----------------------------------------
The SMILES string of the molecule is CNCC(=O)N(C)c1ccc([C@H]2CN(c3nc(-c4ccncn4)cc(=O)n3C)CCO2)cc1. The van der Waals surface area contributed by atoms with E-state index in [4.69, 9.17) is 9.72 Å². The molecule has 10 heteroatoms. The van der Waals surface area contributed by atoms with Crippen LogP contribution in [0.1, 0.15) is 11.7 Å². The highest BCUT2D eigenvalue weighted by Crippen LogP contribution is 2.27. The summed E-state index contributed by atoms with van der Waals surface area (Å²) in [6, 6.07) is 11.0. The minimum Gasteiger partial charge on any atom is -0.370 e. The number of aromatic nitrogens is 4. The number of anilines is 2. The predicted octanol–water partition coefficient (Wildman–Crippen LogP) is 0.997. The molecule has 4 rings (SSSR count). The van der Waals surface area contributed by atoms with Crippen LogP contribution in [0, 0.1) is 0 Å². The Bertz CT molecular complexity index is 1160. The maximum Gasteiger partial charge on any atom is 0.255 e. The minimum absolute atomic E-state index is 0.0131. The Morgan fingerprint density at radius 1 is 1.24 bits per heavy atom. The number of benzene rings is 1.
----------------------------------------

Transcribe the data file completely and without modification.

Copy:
The SMILES string of the molecule is CNCC(=O)N(C)c1ccc([C@H]2CN(c3nc(-c4ccncn4)cc(=O)n3C)CCO2)cc1. The van der Waals surface area contributed by atoms with E-state index in [4.69, 9.17) is 9.72 Å². The molecule has 10 heteroatoms. The van der Waals surface area contributed by atoms with Crippen LogP contribution in [0.1, 0.15) is 11.7 Å². The highest BCUT2D eigenvalue weighted by Crippen LogP contribution is 2.27. The summed E-state index contributed by atoms with van der Waals surface area (Å²) in [6, 6.07) is 11.0. The minimum Gasteiger partial charge on any atom is -0.370 e. The number of aromatic nitrogens is 4. The number of anilines is 2. The predicted octanol–water partition coefficient (Wildman–Crippen LogP) is 0.997. The molecule has 4 rings (SSSR count). The van der Waals surface area contributed by atoms with Crippen LogP contribution in [0, 0.1) is 0 Å². The Bertz CT molecular complexity index is 1160. The maximum Gasteiger partial charge on any atom is 0.255 e. The minimum absolute atomic E-state index is 0.0131. The Morgan fingerprint density at radius 1 is 1.24 bits per heavy atom. The number of benzene rings is 1.